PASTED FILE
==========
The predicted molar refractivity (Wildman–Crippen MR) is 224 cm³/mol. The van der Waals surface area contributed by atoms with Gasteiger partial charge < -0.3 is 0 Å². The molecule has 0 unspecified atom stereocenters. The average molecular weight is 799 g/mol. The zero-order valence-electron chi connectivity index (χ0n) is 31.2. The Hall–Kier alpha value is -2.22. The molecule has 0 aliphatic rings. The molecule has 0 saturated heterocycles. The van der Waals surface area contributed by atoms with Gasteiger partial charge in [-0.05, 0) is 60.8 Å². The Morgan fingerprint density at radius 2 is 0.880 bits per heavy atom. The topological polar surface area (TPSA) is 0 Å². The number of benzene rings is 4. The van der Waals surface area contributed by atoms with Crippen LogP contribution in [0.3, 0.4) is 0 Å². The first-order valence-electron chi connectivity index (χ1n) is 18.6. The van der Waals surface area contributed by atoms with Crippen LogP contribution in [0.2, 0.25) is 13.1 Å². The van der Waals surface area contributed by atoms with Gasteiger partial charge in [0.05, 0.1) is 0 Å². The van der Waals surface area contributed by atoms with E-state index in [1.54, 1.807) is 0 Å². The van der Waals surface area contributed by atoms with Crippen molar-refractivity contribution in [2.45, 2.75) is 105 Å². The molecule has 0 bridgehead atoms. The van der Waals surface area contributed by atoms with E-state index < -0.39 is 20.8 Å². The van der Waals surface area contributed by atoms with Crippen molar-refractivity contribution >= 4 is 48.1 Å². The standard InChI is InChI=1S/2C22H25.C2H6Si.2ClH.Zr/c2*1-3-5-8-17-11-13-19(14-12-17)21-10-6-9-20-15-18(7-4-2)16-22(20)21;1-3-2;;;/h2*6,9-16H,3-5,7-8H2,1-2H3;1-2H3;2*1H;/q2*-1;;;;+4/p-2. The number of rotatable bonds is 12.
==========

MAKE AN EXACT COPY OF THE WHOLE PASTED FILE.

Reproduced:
The predicted molar refractivity (Wildman–Crippen MR) is 224 cm³/mol. The van der Waals surface area contributed by atoms with Gasteiger partial charge < -0.3 is 0 Å². The molecule has 0 unspecified atom stereocenters. The average molecular weight is 799 g/mol. The zero-order valence-electron chi connectivity index (χ0n) is 31.2. The Hall–Kier alpha value is -2.22. The molecule has 0 aliphatic rings. The molecule has 0 saturated heterocycles. The van der Waals surface area contributed by atoms with Gasteiger partial charge in [-0.05, 0) is 60.8 Å². The Morgan fingerprint density at radius 2 is 0.880 bits per heavy atom. The topological polar surface area (TPSA) is 0 Å². The number of benzene rings is 4. The van der Waals surface area contributed by atoms with Crippen LogP contribution in [0.3, 0.4) is 0 Å². The first-order valence-electron chi connectivity index (χ1n) is 18.6. The van der Waals surface area contributed by atoms with Crippen LogP contribution in [0.2, 0.25) is 13.1 Å². The van der Waals surface area contributed by atoms with Gasteiger partial charge in [0.05, 0.1) is 0 Å². The van der Waals surface area contributed by atoms with E-state index in [1.54, 1.807) is 0 Å². The van der Waals surface area contributed by atoms with Crippen molar-refractivity contribution in [2.45, 2.75) is 105 Å². The molecule has 0 bridgehead atoms. The van der Waals surface area contributed by atoms with E-state index < -0.39 is 20.8 Å². The van der Waals surface area contributed by atoms with Crippen molar-refractivity contribution >= 4 is 48.1 Å². The standard InChI is InChI=1S/2C22H25.C2H6Si.2ClH.Zr/c2*1-3-5-8-17-11-13-19(14-12-17)21-10-6-9-20-15-18(7-4-2)16-22(20)21;1-3-2;;;/h2*6,9-16H,3-5,7-8H2,1-2H3;1-2H3;2*1H;/q2*-1;;;;+4/p-2. The number of rotatable bonds is 12.